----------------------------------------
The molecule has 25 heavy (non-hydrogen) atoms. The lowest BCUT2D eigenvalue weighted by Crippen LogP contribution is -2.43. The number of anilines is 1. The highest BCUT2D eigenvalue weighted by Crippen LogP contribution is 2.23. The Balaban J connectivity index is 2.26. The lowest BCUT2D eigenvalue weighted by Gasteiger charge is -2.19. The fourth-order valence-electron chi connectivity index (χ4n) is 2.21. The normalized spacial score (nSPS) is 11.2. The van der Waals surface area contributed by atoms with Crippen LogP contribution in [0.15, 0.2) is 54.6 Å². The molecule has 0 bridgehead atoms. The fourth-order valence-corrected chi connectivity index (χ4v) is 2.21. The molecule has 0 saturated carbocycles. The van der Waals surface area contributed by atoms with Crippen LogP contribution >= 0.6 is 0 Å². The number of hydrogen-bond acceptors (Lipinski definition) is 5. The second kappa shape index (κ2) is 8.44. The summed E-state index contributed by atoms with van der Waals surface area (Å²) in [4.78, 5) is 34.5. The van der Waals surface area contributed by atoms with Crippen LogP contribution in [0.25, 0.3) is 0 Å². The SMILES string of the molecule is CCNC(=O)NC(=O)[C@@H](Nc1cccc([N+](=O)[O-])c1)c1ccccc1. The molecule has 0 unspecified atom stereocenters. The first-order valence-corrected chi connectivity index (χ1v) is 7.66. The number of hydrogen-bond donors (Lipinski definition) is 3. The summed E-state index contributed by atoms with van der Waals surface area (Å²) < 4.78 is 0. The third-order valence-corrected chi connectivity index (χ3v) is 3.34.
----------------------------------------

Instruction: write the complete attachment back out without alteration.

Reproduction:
The molecule has 25 heavy (non-hydrogen) atoms. The lowest BCUT2D eigenvalue weighted by Crippen LogP contribution is -2.43. The number of anilines is 1. The highest BCUT2D eigenvalue weighted by Crippen LogP contribution is 2.23. The Balaban J connectivity index is 2.26. The lowest BCUT2D eigenvalue weighted by Gasteiger charge is -2.19. The fourth-order valence-electron chi connectivity index (χ4n) is 2.21. The normalized spacial score (nSPS) is 11.2. The van der Waals surface area contributed by atoms with Crippen LogP contribution in [0.15, 0.2) is 54.6 Å². The molecule has 0 bridgehead atoms. The fourth-order valence-corrected chi connectivity index (χ4v) is 2.21. The molecule has 0 saturated carbocycles. The van der Waals surface area contributed by atoms with Crippen LogP contribution >= 0.6 is 0 Å². The number of hydrogen-bond acceptors (Lipinski definition) is 5. The second kappa shape index (κ2) is 8.44. The summed E-state index contributed by atoms with van der Waals surface area (Å²) in [4.78, 5) is 34.5. The van der Waals surface area contributed by atoms with Crippen LogP contribution in [0.25, 0.3) is 0 Å². The SMILES string of the molecule is CCNC(=O)NC(=O)[C@@H](Nc1cccc([N+](=O)[O-])c1)c1ccccc1. The molecule has 0 unspecified atom stereocenters. The first-order valence-corrected chi connectivity index (χ1v) is 7.66. The number of hydrogen-bond donors (Lipinski definition) is 3. The summed E-state index contributed by atoms with van der Waals surface area (Å²) < 4.78 is 0. The third-order valence-corrected chi connectivity index (χ3v) is 3.34.